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When reading lines from a text file using python, the end-line character often needs to be truncated before processing the text, as in the following example:

    f = open("myFile.txt", "r")
    for line in f:
        line = line[:-1]
        # do something with line

Is there an elegant way or idiom for retrieving text lines without the end-line character?

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up vote 43 down vote accepted

The idiomatic way to do this in Python is to use rstrip('\n'):

for line in open('myfile.txt'):  # opened in text-mode; all EOLs are converted to '\n'
    line = line.rstrip('\n')

Each of the other alternatives has a gotcha:

  • file('...').read().splitlines() has to load the whole file in memory at once.
  • line = line[:-1] will fail if the last line has no EOL.
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HTTP and other protocols specify '\r\n' for line endings, so you should use line.rstrip('\r\n') for robustness. – too much php Dec 10 '08 at 1:39
Thanks for your help! I needed to open a text file and I was amazed to see that the \n - thing is even in Python as it is in Perl, C and so many other languages. I'll bookmark this and never forget it. – bjd2385 Nov 1 '14 at 20:32

Simple. Use splitlines()

L = open("myFile.txt", "r").read().splitlines();
for line in L: 
    process(line) # this 'line' will not have '\n' character at the end
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But do note this loads the entire file into memory first, which may render it unsuitable for some situations. – Matthew Trevor Dec 4 '08 at 7:26
@Matthew: Yes, you are right. – Vijay Dev Dec 4 '08 at 12:15
renders it exactly right for me, thanks – David Sykes Dec 19 '08 at 14:22

What's wrong with your code? I find it to be quite elegant and simple. The only problem is that if the file doesn't end in a newline, the last line returned won't have a '\n' as the last character, and therefore doing line = line[:-1] would incorrectly strip off the last character of the line.

The most elegant way to solve this problem would be to define a generator which took the lines of the file and removed the last character from each line only if that character is a newline:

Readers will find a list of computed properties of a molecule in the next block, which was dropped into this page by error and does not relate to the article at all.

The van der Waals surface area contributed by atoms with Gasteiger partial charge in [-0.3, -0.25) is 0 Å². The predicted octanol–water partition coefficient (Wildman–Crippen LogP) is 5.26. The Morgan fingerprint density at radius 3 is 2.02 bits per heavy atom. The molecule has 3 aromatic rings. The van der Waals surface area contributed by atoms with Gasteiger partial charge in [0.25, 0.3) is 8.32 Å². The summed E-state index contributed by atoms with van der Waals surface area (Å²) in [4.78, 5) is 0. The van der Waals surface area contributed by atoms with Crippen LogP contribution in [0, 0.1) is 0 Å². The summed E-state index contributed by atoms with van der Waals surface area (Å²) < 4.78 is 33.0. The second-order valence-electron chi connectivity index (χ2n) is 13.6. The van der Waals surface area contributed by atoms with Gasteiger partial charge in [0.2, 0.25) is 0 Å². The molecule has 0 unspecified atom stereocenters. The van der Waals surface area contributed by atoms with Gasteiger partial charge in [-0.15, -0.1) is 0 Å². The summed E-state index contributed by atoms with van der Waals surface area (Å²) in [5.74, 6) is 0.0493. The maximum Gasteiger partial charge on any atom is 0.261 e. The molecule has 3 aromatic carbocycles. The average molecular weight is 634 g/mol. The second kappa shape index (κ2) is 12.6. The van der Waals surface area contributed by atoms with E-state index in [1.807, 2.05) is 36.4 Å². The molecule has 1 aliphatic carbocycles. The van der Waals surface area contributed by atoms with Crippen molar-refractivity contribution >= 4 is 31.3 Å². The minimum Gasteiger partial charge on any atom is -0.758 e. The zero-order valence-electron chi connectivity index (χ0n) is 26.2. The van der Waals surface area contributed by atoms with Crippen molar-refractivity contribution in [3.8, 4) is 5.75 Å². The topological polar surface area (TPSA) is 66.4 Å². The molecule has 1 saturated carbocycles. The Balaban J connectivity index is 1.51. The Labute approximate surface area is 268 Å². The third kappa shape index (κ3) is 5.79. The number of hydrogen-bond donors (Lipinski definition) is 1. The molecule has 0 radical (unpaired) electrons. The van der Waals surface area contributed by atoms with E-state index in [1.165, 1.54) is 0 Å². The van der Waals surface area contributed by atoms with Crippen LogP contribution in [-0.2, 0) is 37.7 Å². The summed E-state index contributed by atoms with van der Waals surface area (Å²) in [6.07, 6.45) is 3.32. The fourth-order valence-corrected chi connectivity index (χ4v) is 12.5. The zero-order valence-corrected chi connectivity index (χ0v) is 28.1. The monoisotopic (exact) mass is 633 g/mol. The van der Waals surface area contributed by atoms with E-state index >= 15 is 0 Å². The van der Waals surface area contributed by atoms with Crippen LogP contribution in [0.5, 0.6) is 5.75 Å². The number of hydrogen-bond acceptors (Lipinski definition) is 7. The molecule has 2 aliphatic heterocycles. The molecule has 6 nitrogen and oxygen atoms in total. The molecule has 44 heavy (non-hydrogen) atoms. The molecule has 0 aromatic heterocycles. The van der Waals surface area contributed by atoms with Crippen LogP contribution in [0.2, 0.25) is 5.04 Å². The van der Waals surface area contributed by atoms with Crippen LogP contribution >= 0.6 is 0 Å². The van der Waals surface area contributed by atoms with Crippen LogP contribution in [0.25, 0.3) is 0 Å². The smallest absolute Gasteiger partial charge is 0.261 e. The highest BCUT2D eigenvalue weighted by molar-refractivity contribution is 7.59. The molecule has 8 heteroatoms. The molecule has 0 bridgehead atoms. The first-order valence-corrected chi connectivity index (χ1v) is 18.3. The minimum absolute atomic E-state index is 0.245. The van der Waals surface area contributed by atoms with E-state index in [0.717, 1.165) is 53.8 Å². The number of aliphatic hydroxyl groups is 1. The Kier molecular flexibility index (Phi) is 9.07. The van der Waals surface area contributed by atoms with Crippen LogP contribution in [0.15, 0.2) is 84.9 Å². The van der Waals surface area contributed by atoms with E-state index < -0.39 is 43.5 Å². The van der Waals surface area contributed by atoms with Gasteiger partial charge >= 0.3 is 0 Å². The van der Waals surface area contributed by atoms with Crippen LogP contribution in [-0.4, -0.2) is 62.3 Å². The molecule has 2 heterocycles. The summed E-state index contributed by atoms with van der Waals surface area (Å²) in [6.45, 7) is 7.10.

def strip_trailing_newlines(file):
    for line in file:
        if line[-1] == '\n':
            yield line[:-1]
            yield line

f = open("myFile.txt", "r")
for line in strip_trailing_newlines(f):
    # do something with line
share|improve this answer
Mac files using '\r', windows uses '\r\n', it starts to get chunky. Much better to use str.rstrip() – too much php Dec 4 '08 at 4:57
If the file is opened in text mode, the platform's native line endings are automatically converted to a single '\n' as they are read in. And only really old Mac OSs use plain '\r'. You can't use rstrip() if you want to retain trailing spaces and tabs. – Adam Rosenfield Dec 4 '08 at 6:53
Good idea, with the generator. Would be handy in a reusable library. I would combine your solution with efonitis' solution (to save the if:else:). Without the reusable library at hand, I would prefer efotinis' solution (using line.rstrip('\n')). – pythonquick Dec 6 '08 at 16:12
+1; that's what I use. Could you please replace your if/else with rstrip('\n')? – max Apr 15 '12 at 2:21

Long time ago, there was Dear, clean, old, BASIC code that could run on 16 kb core machines: like that:

if (not open(1,"file.txt")) error "Could not open 'file.txt' for reading"
while(not eof(1)) 
  line input #1 a$
  print a$

Now, to read a file line by line, with far better hardware and software (Python), we must reinvent the wheel:

def line_input (file):
    for line in file:
        if line[-1] == '\n':
            yield line[:-1]
            yield line

f = open("myFile.txt", "r")
for line_input(f):
    # do something with line

I am induced to think that something has gone the wrong way somewhere...

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While, considering that python is our best option for a entry level interpreted language, I agree on this comment, it could be convenient to notice that 16kb BASIC with a WHILE sentence were never common. – arivero Oct 17 '12 at 16:43

What do you thing about this approach?

with open(filename) as data:
    datalines = (line.rstrip('\r\n') for line in data)
    for line in datalines:
        ...do something awesome...

Generator expression avoids loading whole file into memory and with ensures closing the file

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You may also consider using line.rstrip() to remove the whitespaces at the end of your line.

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I use rstrip() as well, but you have to keep in mind it also takes out trailing spaces and tabs – too much php Dec 4 '08 at 5:02
As efotinis has shown, if you specify the chars argument, you can specfy what to strip. From the documentation: """rstrip([chars]) The chars argument is a string specifying the set of characters to be removed. If omitted or None, the chars argument defaults to removing whitespace.""" – monkut Dec 5 '08 at 15:26

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